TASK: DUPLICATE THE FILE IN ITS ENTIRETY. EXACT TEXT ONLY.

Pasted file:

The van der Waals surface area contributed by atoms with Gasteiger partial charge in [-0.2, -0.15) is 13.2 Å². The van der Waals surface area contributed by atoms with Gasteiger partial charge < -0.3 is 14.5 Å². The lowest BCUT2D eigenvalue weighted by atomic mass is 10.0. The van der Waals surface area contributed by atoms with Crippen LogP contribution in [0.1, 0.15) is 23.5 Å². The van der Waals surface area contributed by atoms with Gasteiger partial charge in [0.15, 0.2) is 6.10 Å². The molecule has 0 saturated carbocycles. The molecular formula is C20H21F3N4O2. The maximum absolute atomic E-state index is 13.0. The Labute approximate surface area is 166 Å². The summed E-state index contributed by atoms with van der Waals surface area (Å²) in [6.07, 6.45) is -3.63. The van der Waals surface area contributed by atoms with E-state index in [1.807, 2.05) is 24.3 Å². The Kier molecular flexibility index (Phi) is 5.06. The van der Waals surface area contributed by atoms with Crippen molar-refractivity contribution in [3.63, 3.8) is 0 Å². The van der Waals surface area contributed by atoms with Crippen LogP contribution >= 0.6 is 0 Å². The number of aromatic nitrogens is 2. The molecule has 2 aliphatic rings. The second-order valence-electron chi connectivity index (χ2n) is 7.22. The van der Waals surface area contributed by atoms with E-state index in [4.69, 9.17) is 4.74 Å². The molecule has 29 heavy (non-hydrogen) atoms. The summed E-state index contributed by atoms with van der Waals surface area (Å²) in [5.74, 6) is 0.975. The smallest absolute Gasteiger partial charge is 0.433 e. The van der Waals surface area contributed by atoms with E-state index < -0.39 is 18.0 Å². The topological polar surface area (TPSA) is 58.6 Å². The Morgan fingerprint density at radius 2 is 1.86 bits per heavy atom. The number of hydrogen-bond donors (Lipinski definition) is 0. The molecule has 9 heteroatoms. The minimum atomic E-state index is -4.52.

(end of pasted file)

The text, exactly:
The van der Waals surface area contributed by atoms with Gasteiger partial charge in [-0.2, -0.15) is 13.2 Å². The van der Waals surface area contributed by atoms with Gasteiger partial charge < -0.3 is 14.5 Å². The lowest BCUT2D eigenvalue weighted by atomic mass is 10.0. The van der Waals surface area contributed by atoms with Crippen LogP contribution in [0.1, 0.15) is 23.5 Å². The van der Waals surface area contributed by atoms with Gasteiger partial charge in [0.15, 0.2) is 6.10 Å². The molecule has 0 saturated carbocycles. The molecular formula is C20H21F3N4O2. The maximum absolute atomic E-state index is 13.0. The Labute approximate surface area is 166 Å². The summed E-state index contributed by atoms with van der Waals surface area (Å²) in [6.07, 6.45) is -3.63. The van der Waals surface area contributed by atoms with E-state index in [1.807, 2.05) is 24.3 Å². The Kier molecular flexibility index (Phi) is 5.06. The van der Waals surface area contributed by atoms with Crippen molar-refractivity contribution in [3.63, 3.8) is 0 Å². The van der Waals surface area contributed by atoms with Crippen LogP contribution >= 0.6 is 0 Å². The number of aromatic nitrogens is 2. The molecule has 2 aliphatic rings. The second-order valence-electron chi connectivity index (χ2n) is 7.22. The van der Waals surface area contributed by atoms with E-state index in [4.69, 9.17) is 4.74 Å². The molecule has 29 heavy (non-hydrogen) atoms. The summed E-state index contributed by atoms with van der Waals surface area (Å²) in [5.74, 6) is 0.975. The smallest absolute Gasteiger partial charge is 0.433 e. The van der Waals surface area contributed by atoms with E-state index < -0.39 is 18.0 Å². The topological polar surface area (TPSA) is 58.6 Å². The Morgan fingerprint density at radius 2 is 1.86 bits per heavy atom. The number of hydrogen-bond donors (Lipinski definition) is 0. The molecule has 9 heteroatoms. The minimum atomic E-state index is -4.52.